In the new season of Russian Life, we look at the most amazing aspects of the world’s largest country. We begin our journey in the south of European Russia, where today – as in the past – Russian Cossacks live.
A Cossack detachment patrols the streets of Pyatigorsk, a spa resort town which is famous for its mineral water spring. In many parts of Russia, Cossack ethnic and cultural identity is growing stronger.
Vladimir Ponomaryov, the Pyatigorsk Cossacks’ commander, known as an Ataman, explained: “In the words of our great novelist Leo Tolstoy, Cossacks are the ones who created Russia. They have always served as an outpost, expanding and maintaining Russia’s borders. First and foremost, they are warriors. People cheer when they see Cossacks: ‘Look, Cossacks are riding, everything’s all right’.”
The Cossack fact file
- The emergence of Cossacks dates back to the 14th and 15th centuries.
- Cossack settlements in the Russian Empire served as buffer zones on her borders, enjoying vast social autonomy in return.
- During the Russian Civil War, Cossack regions became centres for the Anti-Bolshevik White movement.
- In Russia’s 2010 population census, Cossacks were recognized as an ethnicity.
- Cossack leaders estimate the number of ethnic Cossacks as between 2.5 and 4 million.
For many years under Communist rule, Cossacks were denied recognition. But their culture survived through traditional songs and dances which are known all over the world.
After coming to power, the Bolsheviks introduced a campaign of mass repression, to eradicate the Cossacks, who they saw as a reactionary force opposing people’s fight for liberty.
Nikolay Okhonko, the director of the Stavropol Museum of Local Lore, told euronews: “Some Cossacks were exiled to Siberia, the most rebellious were shot, and some remained and maintained the traditions.”
With ideological barriers lifted, people are now tracing their ancestry back to pre-revolutionary Cossacks vowed to restore their grandfathers’ ways of life. As part of that effort a century-old farmstead has been turned into a living museum and a major tourist attraction.
A new generation of Cossacks is being educated in the region’s state schools, many of which have special classes for children whose parents want them to live by Cossack values. The curriculum includes Cossack history, and basic military training, as well as compulsory church attendance.
Archpriest Pavel Ageyev, the Prior of St Nicholas Church, gave some insight: “The Cossacks’ motto is ‘For Faith, Tsar and Fatherland’. Notice that faith is placed first. It is the core of a man: without faith it is impossible to do anything. So Cossacks had faith, and the first thing they did when coming to a new place – they built a temple before building their homes.”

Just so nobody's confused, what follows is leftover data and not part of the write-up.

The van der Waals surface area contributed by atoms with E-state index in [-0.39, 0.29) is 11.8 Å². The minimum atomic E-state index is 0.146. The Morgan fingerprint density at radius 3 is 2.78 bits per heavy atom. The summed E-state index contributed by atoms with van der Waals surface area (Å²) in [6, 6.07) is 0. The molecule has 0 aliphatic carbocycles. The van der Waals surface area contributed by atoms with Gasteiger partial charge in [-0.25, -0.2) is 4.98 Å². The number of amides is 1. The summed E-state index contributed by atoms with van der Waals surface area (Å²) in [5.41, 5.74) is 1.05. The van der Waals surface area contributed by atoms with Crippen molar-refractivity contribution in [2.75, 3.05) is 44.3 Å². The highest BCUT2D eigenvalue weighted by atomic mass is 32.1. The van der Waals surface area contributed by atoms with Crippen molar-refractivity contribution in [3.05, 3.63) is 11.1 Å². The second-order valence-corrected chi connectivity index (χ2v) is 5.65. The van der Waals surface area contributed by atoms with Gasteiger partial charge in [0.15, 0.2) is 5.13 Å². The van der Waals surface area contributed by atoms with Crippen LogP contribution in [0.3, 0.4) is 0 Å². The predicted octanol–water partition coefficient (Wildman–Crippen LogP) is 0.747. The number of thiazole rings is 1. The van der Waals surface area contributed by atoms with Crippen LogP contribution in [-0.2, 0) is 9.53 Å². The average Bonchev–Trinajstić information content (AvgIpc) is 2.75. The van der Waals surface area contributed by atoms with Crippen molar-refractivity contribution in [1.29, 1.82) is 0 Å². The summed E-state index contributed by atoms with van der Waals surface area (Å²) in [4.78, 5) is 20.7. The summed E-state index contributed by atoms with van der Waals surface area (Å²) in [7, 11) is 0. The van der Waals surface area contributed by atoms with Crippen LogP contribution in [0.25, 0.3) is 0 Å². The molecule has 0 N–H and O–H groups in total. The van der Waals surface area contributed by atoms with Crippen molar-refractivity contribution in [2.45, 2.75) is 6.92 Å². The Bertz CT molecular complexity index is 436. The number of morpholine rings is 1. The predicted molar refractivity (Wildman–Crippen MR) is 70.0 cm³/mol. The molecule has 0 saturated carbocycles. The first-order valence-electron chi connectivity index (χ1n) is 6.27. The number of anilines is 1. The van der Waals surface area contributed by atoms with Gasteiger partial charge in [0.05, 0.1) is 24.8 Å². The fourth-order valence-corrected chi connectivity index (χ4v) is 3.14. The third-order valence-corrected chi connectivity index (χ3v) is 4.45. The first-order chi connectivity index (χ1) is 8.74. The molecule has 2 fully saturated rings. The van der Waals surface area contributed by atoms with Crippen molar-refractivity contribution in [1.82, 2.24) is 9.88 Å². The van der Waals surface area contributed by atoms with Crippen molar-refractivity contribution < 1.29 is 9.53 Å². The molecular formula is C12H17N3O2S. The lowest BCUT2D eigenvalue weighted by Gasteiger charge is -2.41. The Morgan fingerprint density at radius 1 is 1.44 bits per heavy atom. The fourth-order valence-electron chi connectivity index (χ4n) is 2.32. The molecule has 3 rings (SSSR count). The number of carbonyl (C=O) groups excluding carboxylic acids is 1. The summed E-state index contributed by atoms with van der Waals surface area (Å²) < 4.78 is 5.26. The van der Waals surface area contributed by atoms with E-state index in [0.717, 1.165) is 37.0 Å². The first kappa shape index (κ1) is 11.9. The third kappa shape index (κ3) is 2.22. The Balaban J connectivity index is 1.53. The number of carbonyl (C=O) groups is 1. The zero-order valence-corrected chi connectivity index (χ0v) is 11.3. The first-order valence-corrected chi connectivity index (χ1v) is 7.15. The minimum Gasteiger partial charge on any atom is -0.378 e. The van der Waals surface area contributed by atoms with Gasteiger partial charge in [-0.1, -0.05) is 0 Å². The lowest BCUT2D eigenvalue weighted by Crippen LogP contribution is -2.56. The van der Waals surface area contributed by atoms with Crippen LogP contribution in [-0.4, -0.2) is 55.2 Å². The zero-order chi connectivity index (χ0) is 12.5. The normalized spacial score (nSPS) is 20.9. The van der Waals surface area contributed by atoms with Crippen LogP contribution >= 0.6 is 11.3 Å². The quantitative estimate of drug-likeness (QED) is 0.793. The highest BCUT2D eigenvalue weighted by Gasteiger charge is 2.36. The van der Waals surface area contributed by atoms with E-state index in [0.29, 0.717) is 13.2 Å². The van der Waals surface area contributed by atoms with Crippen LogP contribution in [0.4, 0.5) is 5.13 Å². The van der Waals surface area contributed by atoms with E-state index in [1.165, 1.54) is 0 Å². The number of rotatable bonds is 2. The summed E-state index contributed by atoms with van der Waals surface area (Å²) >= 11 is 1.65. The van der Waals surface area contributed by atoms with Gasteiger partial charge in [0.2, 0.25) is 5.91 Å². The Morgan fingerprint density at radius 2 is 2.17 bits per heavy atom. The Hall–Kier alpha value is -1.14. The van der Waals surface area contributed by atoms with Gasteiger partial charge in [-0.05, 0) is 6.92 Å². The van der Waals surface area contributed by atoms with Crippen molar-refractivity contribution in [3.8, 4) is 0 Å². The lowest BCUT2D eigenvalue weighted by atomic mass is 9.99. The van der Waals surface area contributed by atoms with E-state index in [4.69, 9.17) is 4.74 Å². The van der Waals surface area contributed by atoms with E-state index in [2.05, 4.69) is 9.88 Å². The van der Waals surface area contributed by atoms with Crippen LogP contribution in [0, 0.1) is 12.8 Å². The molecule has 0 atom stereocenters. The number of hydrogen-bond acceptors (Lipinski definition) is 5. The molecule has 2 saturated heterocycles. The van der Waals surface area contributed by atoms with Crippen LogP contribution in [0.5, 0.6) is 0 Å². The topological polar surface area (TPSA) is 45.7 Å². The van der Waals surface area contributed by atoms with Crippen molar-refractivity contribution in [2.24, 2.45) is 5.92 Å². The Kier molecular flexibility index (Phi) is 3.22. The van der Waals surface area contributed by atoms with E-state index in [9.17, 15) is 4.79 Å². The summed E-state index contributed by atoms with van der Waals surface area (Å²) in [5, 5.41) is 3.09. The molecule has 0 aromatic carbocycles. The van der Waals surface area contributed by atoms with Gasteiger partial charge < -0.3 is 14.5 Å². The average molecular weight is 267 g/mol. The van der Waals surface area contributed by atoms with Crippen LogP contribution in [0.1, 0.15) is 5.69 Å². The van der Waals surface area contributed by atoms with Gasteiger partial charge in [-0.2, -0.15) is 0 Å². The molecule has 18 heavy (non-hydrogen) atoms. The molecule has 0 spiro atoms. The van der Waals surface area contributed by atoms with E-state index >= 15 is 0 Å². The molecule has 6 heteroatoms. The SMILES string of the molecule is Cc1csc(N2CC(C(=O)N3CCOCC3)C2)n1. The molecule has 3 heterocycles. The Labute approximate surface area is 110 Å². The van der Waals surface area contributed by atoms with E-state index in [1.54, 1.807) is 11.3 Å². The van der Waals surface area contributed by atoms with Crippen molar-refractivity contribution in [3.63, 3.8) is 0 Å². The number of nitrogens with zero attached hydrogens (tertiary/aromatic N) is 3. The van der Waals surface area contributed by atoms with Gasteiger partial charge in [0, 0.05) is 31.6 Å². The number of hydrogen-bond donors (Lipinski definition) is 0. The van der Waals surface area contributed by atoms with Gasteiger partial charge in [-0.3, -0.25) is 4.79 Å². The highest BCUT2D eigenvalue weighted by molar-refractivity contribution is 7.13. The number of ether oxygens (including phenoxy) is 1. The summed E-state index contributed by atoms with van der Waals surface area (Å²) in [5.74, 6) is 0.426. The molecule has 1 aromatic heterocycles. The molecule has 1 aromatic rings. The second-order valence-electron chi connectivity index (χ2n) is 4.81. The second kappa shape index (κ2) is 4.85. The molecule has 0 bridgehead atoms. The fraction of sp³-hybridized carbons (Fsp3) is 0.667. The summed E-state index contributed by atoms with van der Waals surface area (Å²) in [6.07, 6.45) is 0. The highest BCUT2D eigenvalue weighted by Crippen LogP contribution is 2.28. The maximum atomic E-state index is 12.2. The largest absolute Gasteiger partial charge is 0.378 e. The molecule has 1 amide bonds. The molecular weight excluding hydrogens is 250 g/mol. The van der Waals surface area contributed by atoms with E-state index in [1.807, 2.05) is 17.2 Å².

As the Slavic warrior caste seeks to reclaim its place in Russian society, Cossacks see themselves as a safeguard in the turbulent North Caucasus region.
Traveler’s diary: Cossacks
After the last year’s Russian Life series – on Solovki, the Urals, Lake Baikal and the Volga – was praised by viewers and colleagues alike, we decided to continue our journey exploring other parts of the World’s largest and one of its most diverse countries. The Stavropol Krai was chosen as our season opening destination, with an ethno-cultural angle: this area, a part of the larger North Caucuses, is one of the centres of a Cossack revival movement – a bright and colourful introduction of modern Russia returning to its pre-revolutionary roots.
Stavropol Krai, a geographical area as large as Ireland, is mostly famous for its mineral water. Resort cities such as Pyatigorsk and Essentuki, relying on almost no heavy industry but plenty of healing springs, have always attracted tourists – mostly from other parts of Russia and the former Soviet Union. The growing Cossack movement is becoming another attraction, with local history museums opening permanent exhibitions on Cossack heritage, distant villages preserving traditional Cossack lifestyle in cottages open for visiting, and new churches and monuments erected everywhere perpetuating the Cossack heroes’ memory.
The ethno-cultural movement itself, very determined and seemingly sincere, is striving to find its place in the country that is very much unlike the pre-revolutionary Russia. Cossacks get involved in the local and national politics, pushing for a conservative turn towards more traditional values and limited social liberties – a goal apparently shared by the Russian Church and the political establishment. The impressive demonstrations of horse riding, firearms and martial arts mastery, the large-scale education and training of new recruits, the military discipline coupled with an orthodox religious worldview raise questions on the role this movement is yearning to play in 21st century Russia.